Odds Formula – Everyone who is playing or betting wants to win. By using the theory of probability introduced by Pascal, Leibniz, Fermat, and James Bernoulli, one can guess how likely an event is to occur. Although it is not necessarily 100% successful, of course it will be very helpful for you to be able to win the game.

## Application of Opportunities

As well as in games where betting is concerned, there are many other uses of opportunity. Along with the development of the theory of opportunity, it allows its use in various fields related to probability events such as weather forecasting and stock investment. To calculate the probability of various events, you can use certain mathematical rules to make the calculation easier. You can find out how to calculate the probability of an event studying this material in depth.

## Application of Opportunities Odds Formula – Multiplication Rule

### Example 1

Hendra wants to travel from city “A” to city C via town B. From city A to town B there are two ways and from town B to C there are 3 ways, as in the illustration below. City A — 2 ways —> town B, town B — 3 ways —> City C How many ways can it be taken to get from city A to city C? Ans: There are many ways to travel from city A to city B there are 2 ways. There are many ways to travel from city B to city C there are 3 ways.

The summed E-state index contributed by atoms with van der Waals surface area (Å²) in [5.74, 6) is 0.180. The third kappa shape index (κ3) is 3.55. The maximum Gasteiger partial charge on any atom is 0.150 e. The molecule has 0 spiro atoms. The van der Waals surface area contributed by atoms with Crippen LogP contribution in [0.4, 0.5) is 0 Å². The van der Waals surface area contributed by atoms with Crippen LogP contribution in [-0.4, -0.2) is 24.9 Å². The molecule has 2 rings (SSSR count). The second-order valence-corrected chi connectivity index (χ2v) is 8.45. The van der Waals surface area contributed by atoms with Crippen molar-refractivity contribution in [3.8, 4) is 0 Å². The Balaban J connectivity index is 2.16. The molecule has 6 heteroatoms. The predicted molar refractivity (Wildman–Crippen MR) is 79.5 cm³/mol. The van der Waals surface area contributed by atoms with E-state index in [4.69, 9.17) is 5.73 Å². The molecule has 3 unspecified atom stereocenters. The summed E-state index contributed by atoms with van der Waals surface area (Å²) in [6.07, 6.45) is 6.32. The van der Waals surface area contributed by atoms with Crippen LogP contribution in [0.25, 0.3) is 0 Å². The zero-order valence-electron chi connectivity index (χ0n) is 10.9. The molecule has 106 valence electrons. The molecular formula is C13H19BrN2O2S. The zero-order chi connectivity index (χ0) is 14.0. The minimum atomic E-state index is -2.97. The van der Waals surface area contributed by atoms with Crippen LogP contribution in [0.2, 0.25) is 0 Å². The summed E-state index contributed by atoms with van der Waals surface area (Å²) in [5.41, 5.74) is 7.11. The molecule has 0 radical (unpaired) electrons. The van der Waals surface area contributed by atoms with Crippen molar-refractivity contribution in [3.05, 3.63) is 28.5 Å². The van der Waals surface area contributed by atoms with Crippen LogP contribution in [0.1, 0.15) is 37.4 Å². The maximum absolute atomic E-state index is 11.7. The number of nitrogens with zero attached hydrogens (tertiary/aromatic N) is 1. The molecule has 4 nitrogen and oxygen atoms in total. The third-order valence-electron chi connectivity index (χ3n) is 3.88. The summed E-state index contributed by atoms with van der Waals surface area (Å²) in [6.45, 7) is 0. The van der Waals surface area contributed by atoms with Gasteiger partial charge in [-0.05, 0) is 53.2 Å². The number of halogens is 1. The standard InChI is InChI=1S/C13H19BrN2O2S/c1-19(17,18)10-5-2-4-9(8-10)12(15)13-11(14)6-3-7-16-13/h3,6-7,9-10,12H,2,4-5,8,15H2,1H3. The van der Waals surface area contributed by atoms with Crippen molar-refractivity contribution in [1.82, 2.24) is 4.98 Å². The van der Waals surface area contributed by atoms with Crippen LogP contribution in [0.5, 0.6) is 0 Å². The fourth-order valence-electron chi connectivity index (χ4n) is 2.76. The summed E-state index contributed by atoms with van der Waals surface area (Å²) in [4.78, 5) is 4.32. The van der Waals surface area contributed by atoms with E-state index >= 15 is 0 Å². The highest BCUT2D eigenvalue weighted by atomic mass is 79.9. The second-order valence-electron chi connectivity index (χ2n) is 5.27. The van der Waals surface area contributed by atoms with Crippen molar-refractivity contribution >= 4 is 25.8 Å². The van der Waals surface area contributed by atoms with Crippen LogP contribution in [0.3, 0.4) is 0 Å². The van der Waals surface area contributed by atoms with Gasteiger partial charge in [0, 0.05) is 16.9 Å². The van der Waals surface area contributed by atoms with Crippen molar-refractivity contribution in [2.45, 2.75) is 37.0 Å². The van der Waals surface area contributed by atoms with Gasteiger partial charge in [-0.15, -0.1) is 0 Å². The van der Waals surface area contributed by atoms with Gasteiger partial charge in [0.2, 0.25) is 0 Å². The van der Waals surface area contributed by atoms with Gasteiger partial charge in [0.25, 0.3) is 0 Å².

### Example 2 (Opportunity Formulas)

Many alternative routes from city A to city B have 2 flight routes, while many alternative routes from city B to C have 4 road routes. Adi will travel back and forth from city A to city C.

- Define the many different routes that Adi might take to get from city A to city C via city B!
- Define the many different routes that Adi might take back from city C to city A via city B provided he doesn’t use the same route as he went!
- Specify many different routes that Adi might be able to take if Adi is traveling from city A to city C via city B round trip and not using the same route!

**jawab:** City A — 2 ways —> town B (AB = 2 ways) town B — 4 ways —> Kota C (BC = 4 ways)

- AB x BC = 2 x 4 = 8 routes.
- Many different routes return from city C to city A via city B on the condition that they do not use the same route when going is: (BC-1) x (AB-1) = (4-1) x (2-1) = 3 routes
- Many different routes commuting from city A to city C via city B without using the same route are: AB x BC x (BC-1) x (AB-1) = 2 x 4 x 3 x 1 = 24 roads